Democratic primary pivots to unpredictable New Hampshire

Democratic presidential candidate Sen. Elizabeth Warren, D-Mass., arrives at the Manchester-Boston Regional Airport in Manchester, N.H., Tuesday, Feb. 4, 2020, after traveling from Des Moines, Iowa following the Iowa caucus. (AP Photo/Andrew Harnik) (Copyright 2020 The Associated Press. All rights reserved)

NASHUA, N.H. – New Hampshire rarely takes its cues from Iowa. And this time, there aren't clear cues anyway.

The Democratic presidential hopefuls descended on the small New England state on Tuesday, fresh off overnight flights, full of caffeine and without official results from Iowa. That didn't stop many of them from offering some form of a victorious message — and raising the stakes on the importance of New Hampshire.

“Everything we know is extremely encouraging,” Pete Buttigieg said Tuesday after being endorsed by Jim Donchess, the mayor of Nashua. Bernie Sanders, whose campaign released its own caucus results with a claim of winning, wasn't expected to greet voters in the state until the evening. Andrew Yang held a middle-of-the-night rally at the airport upon landing in the state, while Elizabeth Warren, Amy Klobuchar and Joe Biden planned midday events.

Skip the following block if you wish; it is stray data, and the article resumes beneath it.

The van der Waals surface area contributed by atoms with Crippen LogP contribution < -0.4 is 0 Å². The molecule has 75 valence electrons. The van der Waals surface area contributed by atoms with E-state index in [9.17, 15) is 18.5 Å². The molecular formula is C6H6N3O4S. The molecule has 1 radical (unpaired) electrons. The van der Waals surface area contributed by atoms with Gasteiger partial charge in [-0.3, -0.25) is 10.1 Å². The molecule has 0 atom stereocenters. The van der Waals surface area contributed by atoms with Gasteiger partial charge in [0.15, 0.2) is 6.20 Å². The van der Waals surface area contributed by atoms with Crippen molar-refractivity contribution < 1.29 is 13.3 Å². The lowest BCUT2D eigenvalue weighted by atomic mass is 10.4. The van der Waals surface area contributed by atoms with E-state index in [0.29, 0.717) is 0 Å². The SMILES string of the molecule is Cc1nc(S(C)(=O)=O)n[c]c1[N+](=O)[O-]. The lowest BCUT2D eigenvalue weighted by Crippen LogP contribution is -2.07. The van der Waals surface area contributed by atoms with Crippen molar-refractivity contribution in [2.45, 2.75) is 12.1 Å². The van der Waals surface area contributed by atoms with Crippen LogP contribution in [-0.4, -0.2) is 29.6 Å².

New Hampshire had largely taken a back seat to Iowa through January, but the state is poised to take on a more important role following Iowa's delayed, chaotic results.

“New Hampshire becomes, I think, more important because we don't know what Iowa's going to come out with,” said Bill Shaheen, a Democratic National Committeeman from the state who is backing Biden.

The state's Feb. 11 contest is a primary, which is far simpler than a caucus; the election is also run by state and local governments, not the political parties, like Iowa. A primary works like a general election, with people going into the voting booth and selecting one candidate. New Hampshire uses paper ballots, with some places counting them electronically.

“Even if those systems failed, New Hampshire would still have an election and would report results at the end of the night," Deputy Secretary of State Dave Scanlan said Tuesday morning.

The state's political class has long liked to characterize New Hampshire as more influential than Iowa, even as Iowa has had a better track record of picking the eventual nominee in recent Democratic contests. Not since 2004 have New Hampshire's independent-minded voters followed Iowa's lead in an open Democratic presidential primary.